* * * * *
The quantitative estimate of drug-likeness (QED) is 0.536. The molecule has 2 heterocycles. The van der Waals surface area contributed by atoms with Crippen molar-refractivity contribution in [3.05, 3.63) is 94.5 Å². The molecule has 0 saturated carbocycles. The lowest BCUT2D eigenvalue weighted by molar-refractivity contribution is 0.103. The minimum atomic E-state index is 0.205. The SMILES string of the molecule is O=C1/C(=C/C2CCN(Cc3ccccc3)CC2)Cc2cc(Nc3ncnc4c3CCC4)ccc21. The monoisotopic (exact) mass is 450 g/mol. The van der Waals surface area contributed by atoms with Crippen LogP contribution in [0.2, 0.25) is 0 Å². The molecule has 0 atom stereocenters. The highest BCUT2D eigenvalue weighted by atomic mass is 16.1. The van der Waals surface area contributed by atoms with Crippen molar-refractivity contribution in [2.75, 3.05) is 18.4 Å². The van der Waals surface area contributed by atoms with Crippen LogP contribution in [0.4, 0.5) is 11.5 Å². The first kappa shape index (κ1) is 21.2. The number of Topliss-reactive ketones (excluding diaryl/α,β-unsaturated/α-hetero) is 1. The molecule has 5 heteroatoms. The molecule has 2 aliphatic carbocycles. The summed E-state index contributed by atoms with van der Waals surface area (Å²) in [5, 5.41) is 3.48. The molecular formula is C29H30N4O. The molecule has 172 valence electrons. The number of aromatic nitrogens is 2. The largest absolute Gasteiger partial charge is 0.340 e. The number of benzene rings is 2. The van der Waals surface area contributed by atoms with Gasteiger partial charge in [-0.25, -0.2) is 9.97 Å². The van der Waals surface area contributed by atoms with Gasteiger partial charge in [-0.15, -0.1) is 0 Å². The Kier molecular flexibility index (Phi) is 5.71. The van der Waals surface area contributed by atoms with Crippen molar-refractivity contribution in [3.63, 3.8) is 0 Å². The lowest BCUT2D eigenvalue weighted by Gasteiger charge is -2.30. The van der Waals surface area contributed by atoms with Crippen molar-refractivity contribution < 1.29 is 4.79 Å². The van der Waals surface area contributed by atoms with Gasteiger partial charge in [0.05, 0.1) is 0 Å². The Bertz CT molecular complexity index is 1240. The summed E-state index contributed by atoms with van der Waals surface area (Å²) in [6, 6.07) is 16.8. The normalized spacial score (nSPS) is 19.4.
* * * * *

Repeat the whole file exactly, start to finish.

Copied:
The quantitative estimate of drug-likeness (QED) is 0.536. The molecule has 2 heterocycles. The van der Waals surface area contributed by atoms with Crippen molar-refractivity contribution in [3.05, 3.63) is 94.5 Å². The molecule has 0 saturated carbocycles. The lowest BCUT2D eigenvalue weighted by molar-refractivity contribution is 0.103. The minimum atomic E-state index is 0.205. The SMILES string of the molecule is O=C1/C(=C/C2CCN(Cc3ccccc3)CC2)Cc2cc(Nc3ncnc4c3CCC4)ccc21. The monoisotopic (exact) mass is 450 g/mol. The van der Waals surface area contributed by atoms with Crippen LogP contribution in [0.2, 0.25) is 0 Å². The molecule has 0 atom stereocenters. The highest BCUT2D eigenvalue weighted by atomic mass is 16.1. The van der Waals surface area contributed by atoms with Crippen molar-refractivity contribution in [2.75, 3.05) is 18.4 Å². The van der Waals surface area contributed by atoms with Crippen LogP contribution in [0.4, 0.5) is 11.5 Å². The first kappa shape index (κ1) is 21.2. The number of Topliss-reactive ketones (excluding diaryl/α,β-unsaturated/α-hetero) is 1. The molecule has 5 heteroatoms. The molecule has 2 aliphatic carbocycles. The summed E-state index contributed by atoms with van der Waals surface area (Å²) in [5, 5.41) is 3.48. The molecular formula is C29H30N4O. The molecule has 172 valence electrons. The number of aromatic nitrogens is 2. The largest absolute Gasteiger partial charge is 0.340 e. The number of benzene rings is 2. The van der Waals surface area contributed by atoms with Gasteiger partial charge in [-0.25, -0.2) is 9.97 Å². The van der Waals surface area contributed by atoms with Gasteiger partial charge in [-0.15, -0.1) is 0 Å². The Kier molecular flexibility index (Phi) is 5.71. The van der Waals surface area contributed by atoms with Crippen molar-refractivity contribution in [3.63, 3.8) is 0 Å². The lowest BCUT2D eigenvalue weighted by Gasteiger charge is -2.30. The van der Waals surface area contributed by atoms with Crippen molar-refractivity contribution < 1.29 is 4.79 Å². The van der Waals surface area contributed by atoms with Gasteiger partial charge in [0.05, 0.1) is 0 Å². The Bertz CT molecular complexity index is 1240. The summed E-state index contributed by atoms with van der Waals surface area (Å²) in [6, 6.07) is 16.8. The normalized spacial score (nSPS) is 19.4.